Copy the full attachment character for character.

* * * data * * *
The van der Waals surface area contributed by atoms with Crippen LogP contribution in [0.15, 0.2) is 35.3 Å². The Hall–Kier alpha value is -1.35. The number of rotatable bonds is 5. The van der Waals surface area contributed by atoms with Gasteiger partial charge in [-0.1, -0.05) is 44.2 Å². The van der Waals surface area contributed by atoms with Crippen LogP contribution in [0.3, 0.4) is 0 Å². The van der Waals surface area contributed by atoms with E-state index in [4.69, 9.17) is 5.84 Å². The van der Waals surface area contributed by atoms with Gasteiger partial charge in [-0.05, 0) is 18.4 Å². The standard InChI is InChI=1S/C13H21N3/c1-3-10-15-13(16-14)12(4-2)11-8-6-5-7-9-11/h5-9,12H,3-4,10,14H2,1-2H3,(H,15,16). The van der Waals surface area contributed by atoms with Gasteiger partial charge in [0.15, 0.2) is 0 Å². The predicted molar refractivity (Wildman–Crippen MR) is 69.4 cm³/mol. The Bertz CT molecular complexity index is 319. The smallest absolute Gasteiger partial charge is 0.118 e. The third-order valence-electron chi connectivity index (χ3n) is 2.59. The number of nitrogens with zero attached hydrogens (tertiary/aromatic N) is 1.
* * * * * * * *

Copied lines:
The van der Waals surface area contributed by atoms with Crippen LogP contribution in [0.15, 0.2) is 35.3 Å². The Hall–Kier alpha value is -1.35. The number of rotatable bonds is 5. The van der Waals surface area contributed by atoms with Gasteiger partial charge in [-0.1, -0.05) is 44.2 Å². The van der Waals surface area contributed by atoms with Crippen LogP contribution in [0.3, 0.4) is 0 Å². The van der Waals surface area contributed by atoms with E-state index in [4.69, 9.17) is 5.84 Å². The van der Waals surface area contributed by atoms with Gasteiger partial charge in [-0.05, 0) is 18.4 Å². The standard InChI is InChI=1S/C13H21N3/c1-3-10-15-13(16-14)12(4-2)11-8-6-5-7-9-11/h5-9,12H,3-4,10,14H2,1-2H3,(H,15,16). The van der Waals surface area contributed by atoms with Gasteiger partial charge in [0.15, 0.2) is 0 Å². The predicted molar refractivity (Wildman–Crippen MR) is 69.4 cm³/mol. The Bertz CT molecular complexity index is 319. The smallest absolute Gasteiger partial charge is 0.118 e. The third-order valence-electron chi connectivity index (χ3n) is 2.59. The number of nitrogens with zero attached hydrogens (tertiary/aromatic N) is 1.